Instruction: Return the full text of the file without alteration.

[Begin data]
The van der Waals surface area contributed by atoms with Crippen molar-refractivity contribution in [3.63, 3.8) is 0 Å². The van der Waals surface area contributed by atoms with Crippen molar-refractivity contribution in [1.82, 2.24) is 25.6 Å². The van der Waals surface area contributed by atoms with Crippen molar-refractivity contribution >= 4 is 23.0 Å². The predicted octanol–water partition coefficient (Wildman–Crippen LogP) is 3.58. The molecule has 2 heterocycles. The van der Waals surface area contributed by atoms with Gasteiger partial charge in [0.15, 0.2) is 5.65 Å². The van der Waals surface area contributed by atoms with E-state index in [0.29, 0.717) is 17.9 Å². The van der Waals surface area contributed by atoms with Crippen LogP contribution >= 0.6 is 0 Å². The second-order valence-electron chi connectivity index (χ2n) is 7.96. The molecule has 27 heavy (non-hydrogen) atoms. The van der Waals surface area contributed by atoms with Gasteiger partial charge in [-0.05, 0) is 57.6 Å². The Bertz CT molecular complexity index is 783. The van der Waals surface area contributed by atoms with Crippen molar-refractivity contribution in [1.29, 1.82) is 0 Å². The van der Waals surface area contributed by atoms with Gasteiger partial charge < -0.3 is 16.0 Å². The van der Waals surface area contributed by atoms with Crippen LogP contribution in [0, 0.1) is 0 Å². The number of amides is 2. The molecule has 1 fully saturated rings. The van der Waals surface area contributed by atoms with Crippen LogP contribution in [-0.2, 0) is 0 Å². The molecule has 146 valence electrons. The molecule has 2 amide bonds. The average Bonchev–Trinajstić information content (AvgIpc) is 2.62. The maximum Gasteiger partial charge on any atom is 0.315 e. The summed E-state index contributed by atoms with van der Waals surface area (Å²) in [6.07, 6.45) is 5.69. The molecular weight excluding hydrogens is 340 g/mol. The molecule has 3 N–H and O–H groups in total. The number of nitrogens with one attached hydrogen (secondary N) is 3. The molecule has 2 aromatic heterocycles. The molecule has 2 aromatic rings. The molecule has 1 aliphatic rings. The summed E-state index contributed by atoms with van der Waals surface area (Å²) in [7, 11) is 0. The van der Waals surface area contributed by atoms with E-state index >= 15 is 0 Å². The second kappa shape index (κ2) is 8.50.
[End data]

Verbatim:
The van der Waals surface area contributed by atoms with Crippen molar-refractivity contribution in [3.63, 3.8) is 0 Å². The van der Waals surface area contributed by atoms with Crippen molar-refractivity contribution in [1.82, 2.24) is 25.6 Å². The van der Waals surface area contributed by atoms with Crippen molar-refractivity contribution >= 4 is 23.0 Å². The predicted octanol–water partition coefficient (Wildman–Crippen LogP) is 3.58. The molecule has 2 heterocycles. The van der Waals surface area contributed by atoms with Gasteiger partial charge in [0.15, 0.2) is 5.65 Å². The van der Waals surface area contributed by atoms with E-state index in [0.29, 0.717) is 17.9 Å². The van der Waals surface area contributed by atoms with Crippen LogP contribution >= 0.6 is 0 Å². The second-order valence-electron chi connectivity index (χ2n) is 7.96. The molecule has 27 heavy (non-hydrogen) atoms. The van der Waals surface area contributed by atoms with Gasteiger partial charge in [-0.05, 0) is 57.6 Å². The Bertz CT molecular complexity index is 783. The van der Waals surface area contributed by atoms with Crippen molar-refractivity contribution in [1.29, 1.82) is 0 Å². The van der Waals surface area contributed by atoms with Gasteiger partial charge < -0.3 is 16.0 Å². The van der Waals surface area contributed by atoms with Crippen LogP contribution in [0, 0.1) is 0 Å². The number of amides is 2. The molecule has 1 fully saturated rings. The van der Waals surface area contributed by atoms with Crippen LogP contribution in [-0.2, 0) is 0 Å². The molecule has 146 valence electrons. The molecule has 2 amide bonds. The average Bonchev–Trinajstić information content (AvgIpc) is 2.62. The maximum Gasteiger partial charge on any atom is 0.315 e. The summed E-state index contributed by atoms with van der Waals surface area (Å²) in [6.07, 6.45) is 5.69. The molecular weight excluding hydrogens is 340 g/mol. The molecule has 3 N–H and O–H groups in total. The number of nitrogens with one attached hydrogen (secondary N) is 3. The molecule has 2 aromatic heterocycles. The molecule has 2 aromatic rings. The molecule has 1 aliphatic rings. The summed E-state index contributed by atoms with van der Waals surface area (Å²) in [7, 11) is 0. The van der Waals surface area contributed by atoms with E-state index >= 15 is 0 Å². The second kappa shape index (κ2) is 8.50.